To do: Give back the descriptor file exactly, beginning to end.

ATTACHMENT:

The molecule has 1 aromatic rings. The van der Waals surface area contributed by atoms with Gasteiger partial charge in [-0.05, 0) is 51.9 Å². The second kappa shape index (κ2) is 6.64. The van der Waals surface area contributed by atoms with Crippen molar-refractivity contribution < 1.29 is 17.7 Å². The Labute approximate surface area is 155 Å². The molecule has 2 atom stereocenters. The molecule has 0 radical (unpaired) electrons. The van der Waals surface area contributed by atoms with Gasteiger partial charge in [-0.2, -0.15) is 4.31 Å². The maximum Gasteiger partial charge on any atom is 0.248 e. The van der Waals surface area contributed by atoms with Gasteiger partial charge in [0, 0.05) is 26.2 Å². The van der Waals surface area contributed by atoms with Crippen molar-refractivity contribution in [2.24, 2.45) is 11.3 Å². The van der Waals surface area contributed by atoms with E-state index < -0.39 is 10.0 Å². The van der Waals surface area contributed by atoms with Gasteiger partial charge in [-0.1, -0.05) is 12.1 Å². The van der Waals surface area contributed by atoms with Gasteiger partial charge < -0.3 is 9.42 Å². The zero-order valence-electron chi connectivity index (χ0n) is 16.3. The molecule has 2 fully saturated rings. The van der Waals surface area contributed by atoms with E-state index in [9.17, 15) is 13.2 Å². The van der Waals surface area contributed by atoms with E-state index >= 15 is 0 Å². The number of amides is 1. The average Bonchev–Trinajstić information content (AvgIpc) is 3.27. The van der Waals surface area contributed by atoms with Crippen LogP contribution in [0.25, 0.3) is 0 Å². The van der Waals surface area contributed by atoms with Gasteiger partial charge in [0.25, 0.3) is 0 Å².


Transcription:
The molecule has 1 aromatic rings. The van der Waals surface area contributed by atoms with Gasteiger partial charge in [-0.05, 0) is 51.9 Å². The second kappa shape index (κ2) is 6.64. The van der Waals surface area contributed by atoms with Crippen molar-refractivity contribution < 1.29 is 17.7 Å². The Labute approximate surface area is 155 Å². The molecule has 2 atom stereocenters. The molecule has 0 radical (unpaired) electrons. The van der Waals surface area contributed by atoms with Gasteiger partial charge in [-0.2, -0.15) is 4.31 Å². The maximum Gasteiger partial charge on any atom is 0.248 e. The van der Waals surface area contributed by atoms with Gasteiger partial charge in [0, 0.05) is 26.2 Å². The van der Waals surface area contributed by atoms with Crippen molar-refractivity contribution in [2.24, 2.45) is 11.3 Å². The van der Waals surface area contributed by atoms with E-state index < -0.39 is 10.0 Å². The van der Waals surface area contributed by atoms with Gasteiger partial charge in [-0.1, -0.05) is 12.1 Å². The van der Waals surface area contributed by atoms with Gasteiger partial charge < -0.3 is 9.42 Å². The zero-order valence-electron chi connectivity index (χ0n) is 16.3. The molecule has 2 fully saturated rings. The van der Waals surface area contributed by atoms with E-state index in [9.17, 15) is 13.2 Å². The van der Waals surface area contributed by atoms with E-state index >= 15 is 0 Å². The number of amides is 1. The average Bonchev–Trinajstić information content (AvgIpc) is 3.27. The van der Waals surface area contributed by atoms with Crippen LogP contribution in [0.25, 0.3) is 0 Å². The van der Waals surface area contributed by atoms with Gasteiger partial charge in [0.25, 0.3) is 0 Å².